At the outset of 2020, food insecurity in the U.S. and across New England skyrocketed. This was due, in large part, to the economic hardships brought on by the COVID-19 pandemic. Now, food insecurity rates are on the decline. Yet, millions of adults and children around the country and here in New England still suffer from a lack of access to affordable, nutritious food. What’s more, so much perfectly edible food gets dumped in landfills every day. In fact, the U.S wastes about 125 to 160 billion pounds of food each year.
The good news is that we can alleviate both of these problems at the same time. We can do that through Zero Waste programs and policies, like food rescue services and industrial composting, that target food waste at both the commercial and residential levels. While the broader causes of chronic food insecurity won’t be solved solely by diverting food waste from landfills, we can certainly ease the problem by bridging the gap between retailers, consumers, and food rescue services.
We have an abundance of food in this country. No one should go hungry because we haven’t yet figured out how to get still-edible food to the people who need it most.
Food Insecurity in New England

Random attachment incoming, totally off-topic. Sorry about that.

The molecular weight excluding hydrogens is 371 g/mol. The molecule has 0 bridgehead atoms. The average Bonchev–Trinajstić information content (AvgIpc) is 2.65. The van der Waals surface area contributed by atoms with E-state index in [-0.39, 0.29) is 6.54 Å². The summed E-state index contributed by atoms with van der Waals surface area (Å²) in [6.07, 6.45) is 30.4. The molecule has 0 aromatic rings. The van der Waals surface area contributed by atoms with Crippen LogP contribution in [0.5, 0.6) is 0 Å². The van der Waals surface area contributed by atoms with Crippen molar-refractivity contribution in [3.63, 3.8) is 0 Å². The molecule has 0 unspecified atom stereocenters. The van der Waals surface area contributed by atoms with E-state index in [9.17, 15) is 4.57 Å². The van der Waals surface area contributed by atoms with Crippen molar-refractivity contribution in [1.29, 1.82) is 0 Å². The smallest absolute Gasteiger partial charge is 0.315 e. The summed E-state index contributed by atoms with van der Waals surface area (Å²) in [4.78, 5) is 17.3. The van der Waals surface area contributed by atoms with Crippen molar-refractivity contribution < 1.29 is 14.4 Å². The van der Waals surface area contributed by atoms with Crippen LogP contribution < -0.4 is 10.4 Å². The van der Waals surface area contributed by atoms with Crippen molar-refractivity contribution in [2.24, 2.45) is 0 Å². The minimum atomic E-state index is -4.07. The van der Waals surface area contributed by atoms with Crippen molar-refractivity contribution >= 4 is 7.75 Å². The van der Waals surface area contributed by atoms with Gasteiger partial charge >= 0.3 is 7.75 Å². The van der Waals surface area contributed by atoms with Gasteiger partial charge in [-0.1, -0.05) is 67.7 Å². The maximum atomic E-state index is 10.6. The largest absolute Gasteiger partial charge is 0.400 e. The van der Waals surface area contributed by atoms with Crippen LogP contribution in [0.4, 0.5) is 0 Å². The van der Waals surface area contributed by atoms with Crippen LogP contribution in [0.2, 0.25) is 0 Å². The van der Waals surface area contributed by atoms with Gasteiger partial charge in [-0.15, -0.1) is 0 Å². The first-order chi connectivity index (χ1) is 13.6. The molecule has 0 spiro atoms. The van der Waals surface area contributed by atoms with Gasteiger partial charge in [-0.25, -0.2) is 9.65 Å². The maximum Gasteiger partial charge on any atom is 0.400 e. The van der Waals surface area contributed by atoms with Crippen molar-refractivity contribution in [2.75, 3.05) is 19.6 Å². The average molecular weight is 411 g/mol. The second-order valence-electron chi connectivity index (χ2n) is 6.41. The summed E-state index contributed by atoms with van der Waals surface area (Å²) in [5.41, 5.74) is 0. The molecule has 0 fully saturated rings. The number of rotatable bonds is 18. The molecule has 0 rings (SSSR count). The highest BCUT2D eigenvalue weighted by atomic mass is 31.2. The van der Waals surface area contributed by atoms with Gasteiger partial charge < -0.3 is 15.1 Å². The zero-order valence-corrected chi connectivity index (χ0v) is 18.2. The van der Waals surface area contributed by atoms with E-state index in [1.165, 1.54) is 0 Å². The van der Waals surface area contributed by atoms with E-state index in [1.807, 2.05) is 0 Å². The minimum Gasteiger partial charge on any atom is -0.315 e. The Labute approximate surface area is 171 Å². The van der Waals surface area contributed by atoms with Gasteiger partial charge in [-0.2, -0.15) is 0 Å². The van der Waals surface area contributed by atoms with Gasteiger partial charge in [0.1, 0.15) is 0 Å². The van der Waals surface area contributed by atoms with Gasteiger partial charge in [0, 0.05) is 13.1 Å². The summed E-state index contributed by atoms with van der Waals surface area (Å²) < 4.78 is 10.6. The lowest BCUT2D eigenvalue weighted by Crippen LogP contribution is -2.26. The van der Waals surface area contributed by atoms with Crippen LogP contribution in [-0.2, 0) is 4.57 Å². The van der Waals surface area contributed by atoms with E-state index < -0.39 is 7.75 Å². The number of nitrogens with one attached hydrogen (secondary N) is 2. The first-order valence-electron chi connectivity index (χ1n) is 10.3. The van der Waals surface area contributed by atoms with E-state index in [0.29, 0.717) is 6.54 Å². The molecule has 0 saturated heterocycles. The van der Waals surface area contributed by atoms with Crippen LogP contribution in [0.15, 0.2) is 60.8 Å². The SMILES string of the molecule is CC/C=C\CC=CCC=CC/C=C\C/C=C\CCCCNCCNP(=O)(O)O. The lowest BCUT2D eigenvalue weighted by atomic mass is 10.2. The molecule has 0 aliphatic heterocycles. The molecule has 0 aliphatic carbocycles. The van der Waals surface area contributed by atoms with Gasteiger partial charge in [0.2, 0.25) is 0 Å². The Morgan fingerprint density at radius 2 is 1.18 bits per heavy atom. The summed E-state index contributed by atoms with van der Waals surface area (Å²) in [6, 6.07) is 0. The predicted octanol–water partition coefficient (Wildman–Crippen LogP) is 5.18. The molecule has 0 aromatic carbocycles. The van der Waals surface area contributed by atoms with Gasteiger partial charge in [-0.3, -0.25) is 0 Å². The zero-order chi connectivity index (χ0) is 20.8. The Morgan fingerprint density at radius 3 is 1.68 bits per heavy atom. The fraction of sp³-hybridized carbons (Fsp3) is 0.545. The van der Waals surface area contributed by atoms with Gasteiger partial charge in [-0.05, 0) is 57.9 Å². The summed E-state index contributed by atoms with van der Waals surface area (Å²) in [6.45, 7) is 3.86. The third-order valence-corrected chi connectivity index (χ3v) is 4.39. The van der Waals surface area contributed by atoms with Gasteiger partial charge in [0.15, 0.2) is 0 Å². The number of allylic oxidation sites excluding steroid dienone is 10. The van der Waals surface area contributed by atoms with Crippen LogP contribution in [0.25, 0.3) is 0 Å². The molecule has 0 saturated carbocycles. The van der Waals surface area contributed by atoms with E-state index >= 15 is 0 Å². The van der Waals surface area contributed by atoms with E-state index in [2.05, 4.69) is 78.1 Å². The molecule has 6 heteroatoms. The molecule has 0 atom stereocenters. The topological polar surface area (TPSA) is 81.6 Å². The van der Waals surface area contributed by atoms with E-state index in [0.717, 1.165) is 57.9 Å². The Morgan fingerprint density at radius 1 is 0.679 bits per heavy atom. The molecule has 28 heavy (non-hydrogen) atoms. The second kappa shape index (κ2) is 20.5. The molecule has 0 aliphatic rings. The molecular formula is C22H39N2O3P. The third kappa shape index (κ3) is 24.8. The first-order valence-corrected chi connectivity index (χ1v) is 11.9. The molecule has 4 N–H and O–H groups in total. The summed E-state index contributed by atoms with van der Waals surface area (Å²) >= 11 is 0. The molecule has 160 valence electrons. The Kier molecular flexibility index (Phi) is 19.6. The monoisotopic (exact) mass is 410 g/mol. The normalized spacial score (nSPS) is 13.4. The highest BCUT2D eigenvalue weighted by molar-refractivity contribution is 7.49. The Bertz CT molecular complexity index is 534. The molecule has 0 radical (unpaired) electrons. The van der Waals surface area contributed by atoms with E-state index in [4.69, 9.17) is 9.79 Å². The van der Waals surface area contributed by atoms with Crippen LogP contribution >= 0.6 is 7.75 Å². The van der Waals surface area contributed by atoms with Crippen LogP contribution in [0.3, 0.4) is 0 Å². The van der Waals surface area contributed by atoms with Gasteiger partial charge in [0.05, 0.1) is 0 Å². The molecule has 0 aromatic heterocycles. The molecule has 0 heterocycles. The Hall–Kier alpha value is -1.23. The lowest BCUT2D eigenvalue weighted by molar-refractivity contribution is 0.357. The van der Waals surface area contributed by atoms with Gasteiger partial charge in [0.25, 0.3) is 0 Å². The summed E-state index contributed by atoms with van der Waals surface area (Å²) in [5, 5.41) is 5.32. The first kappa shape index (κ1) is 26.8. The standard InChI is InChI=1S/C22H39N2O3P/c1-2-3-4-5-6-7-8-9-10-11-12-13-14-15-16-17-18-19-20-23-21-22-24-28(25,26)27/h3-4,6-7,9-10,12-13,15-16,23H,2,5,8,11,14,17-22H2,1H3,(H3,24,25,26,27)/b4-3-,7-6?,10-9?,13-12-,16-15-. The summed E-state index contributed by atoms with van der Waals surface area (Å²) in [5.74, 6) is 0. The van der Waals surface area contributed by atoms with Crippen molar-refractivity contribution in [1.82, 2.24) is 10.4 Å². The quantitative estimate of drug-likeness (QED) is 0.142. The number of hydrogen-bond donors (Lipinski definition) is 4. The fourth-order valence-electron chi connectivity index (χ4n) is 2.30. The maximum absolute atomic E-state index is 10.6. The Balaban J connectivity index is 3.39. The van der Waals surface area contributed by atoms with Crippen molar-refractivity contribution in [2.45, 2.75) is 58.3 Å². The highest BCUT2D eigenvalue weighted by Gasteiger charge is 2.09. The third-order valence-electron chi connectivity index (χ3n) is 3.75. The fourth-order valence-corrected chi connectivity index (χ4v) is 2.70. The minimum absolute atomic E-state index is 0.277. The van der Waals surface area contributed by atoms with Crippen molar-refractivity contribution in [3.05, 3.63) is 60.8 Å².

Millions across the U.S. and New England are food insecure, meaning they lack regular access to sufficient food supplies needed to live a healthy, active life. Food insecurity often results from economic hardships, like low incomes and high costs of living. These challenges disproportionately impact Black and Brown people, parents and children, and the physically or cognitively impaired.
While the nation’s food insecurity rate had fallen to a 20-year low in 2019, 35 million people, including 11 million children, still went to bed hungry every night. That number rose with the outset of the COVID-19 pandemic. A projected 42 million people experienced food insecurity in 2021 – including millions of New Englanders.
Take New Hampshire. Early in the pandemic, the state required businesses, schools, food services, and several other institutions to limit in-person employees to essential workers only. Because of this, the employment rate plummeted, dropping from more than 750,000 employed people to fewer than 600,000. As a result, New Hampshire’s food insecurity rate rose. More than one in four residents reported difficulties in paying for household expenses, like food, as of January 2021.
Oher states across the region, including Massachusetts, Maine, and Vermont, have also experienced record levels of food insecurity during the pandemic. And while food banks in the region continue to distribute food to those in need, COVID has put a spotlight on our food waste and the profound need for more food rescue programs.
The Consequences of Trashing Our Food
Several factors play into why we waste so much food. Ugly food rots in fields, food retailers overstock products, grocers circulate confusing sell-by labels, and consumers too often trash perfectly good food at home. That all results in commercial food services and consumers, alike, throwing away a vast amount of uneaten yet edible food each year.
All the while, people and our planet face the consequences.